If you’re an emergency response agency providing relief after a natural disaster and you can’t communicate and share resources, you’re in for a disaster of your own.
With field offices working with regional offices and busy relief workers scrambling to create order in hostile third world environments, collaboration and unified communication tools are no longer optional. They are essential.
NetHope, a 10-year-old non-profit consortium of IT leaders that supports 33 of the world’s largest humanitarian agencies in 180 countries, knows the value of keeping far-flung workers on the same page. NetHope’s member organizations, including Oxfam, Save the Children, World Vision and Habitat for Humanity, have been on the ground for the 2004 tsunami in southeast Asia, the earthquake in Japan and the flooding in Pakistan, to name a few. Member organizations also spend much of their time in Haiti and East Africa.
The core team at NetHope is comprised of 30 people who work full or part time. All program leads are full time; all are over 45 years old and many have worked in the private sector at companies like Microsoft, Cisco and Accenture.
NetHope provides everything from a geek squad that restores connectivity in the aftermath of a disaster to IT mentoring programs for local unemployed youths. It also partners with private sector tech vendors such as Cisco, Microsoft, Intel, HP and Accenture to procure technologies.
The foundation has been using Microsoft Sharepoint for five years as its intranet and as a document repository. With project teams working all over the world in different time zones it would be impossible to function without a unifying tool, says NetHope Global Program Director Frank Schott.
“Any member of our organizations can log into Sharepoint and get information,” says Schott, “whether it’s maps or schedules, documents about disease outbreak or an earthquake, proposals to buy new software, or documents from a three-year-old project, it’s accessible in Sharepoint.”
This year, NetHope switched gears slightly and migrated to Office 365, Microsoft’s cloud service that includes online versions of Exchange, SharePoint and Lync. The foundation’s use of Sharepoint won’t change much, but having it packaged with Exchange, Lync and Office as a cloud service will be a boon for productivity, says Schott.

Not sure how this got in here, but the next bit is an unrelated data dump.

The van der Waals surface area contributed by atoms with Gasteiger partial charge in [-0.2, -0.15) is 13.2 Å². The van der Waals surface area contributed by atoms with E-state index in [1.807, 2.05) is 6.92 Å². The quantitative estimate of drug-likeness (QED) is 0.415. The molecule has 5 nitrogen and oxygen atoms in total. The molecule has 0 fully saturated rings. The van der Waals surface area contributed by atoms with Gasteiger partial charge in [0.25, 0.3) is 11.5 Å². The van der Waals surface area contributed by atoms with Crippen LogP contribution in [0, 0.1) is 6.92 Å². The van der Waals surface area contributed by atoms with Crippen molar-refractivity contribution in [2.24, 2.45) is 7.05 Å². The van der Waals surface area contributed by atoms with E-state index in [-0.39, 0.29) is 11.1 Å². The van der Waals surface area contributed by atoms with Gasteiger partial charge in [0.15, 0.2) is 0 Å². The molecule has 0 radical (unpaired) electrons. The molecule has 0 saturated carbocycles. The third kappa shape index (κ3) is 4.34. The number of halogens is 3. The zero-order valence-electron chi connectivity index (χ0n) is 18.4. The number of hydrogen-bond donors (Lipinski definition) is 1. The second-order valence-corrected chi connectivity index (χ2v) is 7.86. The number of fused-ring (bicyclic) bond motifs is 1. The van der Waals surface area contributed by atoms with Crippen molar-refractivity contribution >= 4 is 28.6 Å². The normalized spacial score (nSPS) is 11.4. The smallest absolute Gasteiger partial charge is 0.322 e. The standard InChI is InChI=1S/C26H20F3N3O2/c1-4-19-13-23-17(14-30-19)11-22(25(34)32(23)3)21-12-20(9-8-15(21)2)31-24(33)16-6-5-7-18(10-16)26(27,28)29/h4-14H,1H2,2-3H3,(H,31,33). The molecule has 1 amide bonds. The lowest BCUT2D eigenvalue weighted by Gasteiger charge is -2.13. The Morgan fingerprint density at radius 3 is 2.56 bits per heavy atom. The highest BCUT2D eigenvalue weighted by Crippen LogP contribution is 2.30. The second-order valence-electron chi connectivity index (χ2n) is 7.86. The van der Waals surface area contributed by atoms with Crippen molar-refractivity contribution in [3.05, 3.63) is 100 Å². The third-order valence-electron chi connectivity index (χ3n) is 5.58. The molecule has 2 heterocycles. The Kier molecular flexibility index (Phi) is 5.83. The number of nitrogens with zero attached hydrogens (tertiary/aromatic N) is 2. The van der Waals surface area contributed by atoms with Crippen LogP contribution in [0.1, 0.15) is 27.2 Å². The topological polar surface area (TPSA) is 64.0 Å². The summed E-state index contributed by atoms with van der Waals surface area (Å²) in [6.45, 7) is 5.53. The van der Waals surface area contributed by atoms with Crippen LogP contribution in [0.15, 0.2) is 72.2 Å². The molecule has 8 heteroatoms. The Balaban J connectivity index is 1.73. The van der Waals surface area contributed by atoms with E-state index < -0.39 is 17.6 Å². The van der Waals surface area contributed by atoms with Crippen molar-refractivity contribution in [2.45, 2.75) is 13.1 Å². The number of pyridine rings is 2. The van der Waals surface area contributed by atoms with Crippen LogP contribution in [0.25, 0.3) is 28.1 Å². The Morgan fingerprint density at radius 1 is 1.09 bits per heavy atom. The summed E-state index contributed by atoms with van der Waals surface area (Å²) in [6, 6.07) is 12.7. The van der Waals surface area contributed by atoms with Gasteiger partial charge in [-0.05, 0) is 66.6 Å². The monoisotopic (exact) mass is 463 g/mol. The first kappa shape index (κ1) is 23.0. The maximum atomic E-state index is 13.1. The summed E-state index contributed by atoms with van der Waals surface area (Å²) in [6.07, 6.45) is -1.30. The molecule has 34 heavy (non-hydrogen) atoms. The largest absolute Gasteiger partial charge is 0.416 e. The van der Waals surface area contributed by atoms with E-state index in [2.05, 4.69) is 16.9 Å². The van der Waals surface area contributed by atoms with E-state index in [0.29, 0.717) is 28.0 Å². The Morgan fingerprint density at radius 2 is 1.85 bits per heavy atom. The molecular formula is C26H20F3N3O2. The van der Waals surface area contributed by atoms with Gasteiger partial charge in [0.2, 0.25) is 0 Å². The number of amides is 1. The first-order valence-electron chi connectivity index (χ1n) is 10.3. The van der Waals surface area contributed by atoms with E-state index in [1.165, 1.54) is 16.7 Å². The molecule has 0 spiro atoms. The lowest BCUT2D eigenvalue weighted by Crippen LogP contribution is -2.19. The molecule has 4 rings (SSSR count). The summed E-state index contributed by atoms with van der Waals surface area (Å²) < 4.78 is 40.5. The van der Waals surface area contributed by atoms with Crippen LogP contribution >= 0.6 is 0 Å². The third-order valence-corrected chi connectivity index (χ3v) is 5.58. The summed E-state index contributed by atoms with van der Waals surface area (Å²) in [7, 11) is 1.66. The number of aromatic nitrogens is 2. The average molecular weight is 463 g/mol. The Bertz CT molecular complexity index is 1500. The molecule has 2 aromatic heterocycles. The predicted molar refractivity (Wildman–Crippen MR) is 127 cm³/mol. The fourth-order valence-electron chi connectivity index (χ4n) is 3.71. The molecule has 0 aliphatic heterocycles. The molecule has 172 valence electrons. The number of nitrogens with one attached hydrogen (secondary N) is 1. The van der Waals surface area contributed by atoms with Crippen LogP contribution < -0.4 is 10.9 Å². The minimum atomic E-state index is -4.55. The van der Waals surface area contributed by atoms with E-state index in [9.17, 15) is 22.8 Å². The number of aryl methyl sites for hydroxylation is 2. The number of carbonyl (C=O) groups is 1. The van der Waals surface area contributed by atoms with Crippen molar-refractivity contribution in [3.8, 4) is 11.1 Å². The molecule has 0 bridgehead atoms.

Why go to the cloud? A big reason for Schott is to free up IT staffers to do more mission critical tasks instead of babysitting servers.
“One of our member organizations, World Vision, has programs in 80 countries. They have eight offices in Kenya. Before the cloud, if the IT director wanted email he would need a server in each office, and the IT overhead and staff that goes with that,” says Schott. “The ability to have those apps and data stored and maintained in an air conditioned data center managed by engineers 24/7 is a huge opportunity.”
When you present this cloud option to the CIOs of these humanitarian agencies, says Schott, they soon realize just how many servers they have in various locations, and that the servers have old code on them and are maybe prone to viruses.
“And here comes a cloud service that for a monthly fee, will use the latest software to protect and maintain things, and it works 99.9 percent of the time. That’s an interesting value proposition.”
It’s natural for any CIO to be nervous about losing a feeling of control when moving to the cloud, Schott admits, but says that most will get over it once they see the benefits.
“That’s understandable. But you don’t give up all the control full stop in one day — you make a slow transition.”
NetHope’s member organizations are migrating to the cloud in stages with some maintaining a Sharepoint server even after implementing Office 365.
As for the use of Lync, adoption of the UC platform has come in fits and starts. But despite the Lync learning curve, Schott predicts that video conferencing will soon become the standard way for NetHope workers in regional offices to communicate. It will call for investment in more broadband and connectivity as “you’re going to be doing more over the pipe” but ultimately it will be a real money saver, Schott says.
“One of our member organizations has a big field office in Nairobi, Kenya that serves 10 offices in the region,” he says. “Someone from that office would have to drive out to the regional offices for face-to-face meetings, racking up fuel costs and time. A paid security staffer would also have to escort him. That’s the business case for video conferencing.”
For those on the fence about migrating to a cloud service for email, collaboration tools and unified communications, Schott says that as such services gain the trust of CIOs, the value of managing IT infrastructure in-house will start to diminish.
“Do you really think you’re going to run servers better than people who do this for a living in a proper data center that have engineers and redundancy? It’s hugely doubtful.”
Shane O’Neill covers Microsoft, Windows, Operating Systems, Productivity Apps and Online Services for CIO.com. Follow Shane on Twitter @smoneill. Follow everything from CIO.com on Twitter @CIOonline and on Facebook. Email Shane at firstname.lastname@example.org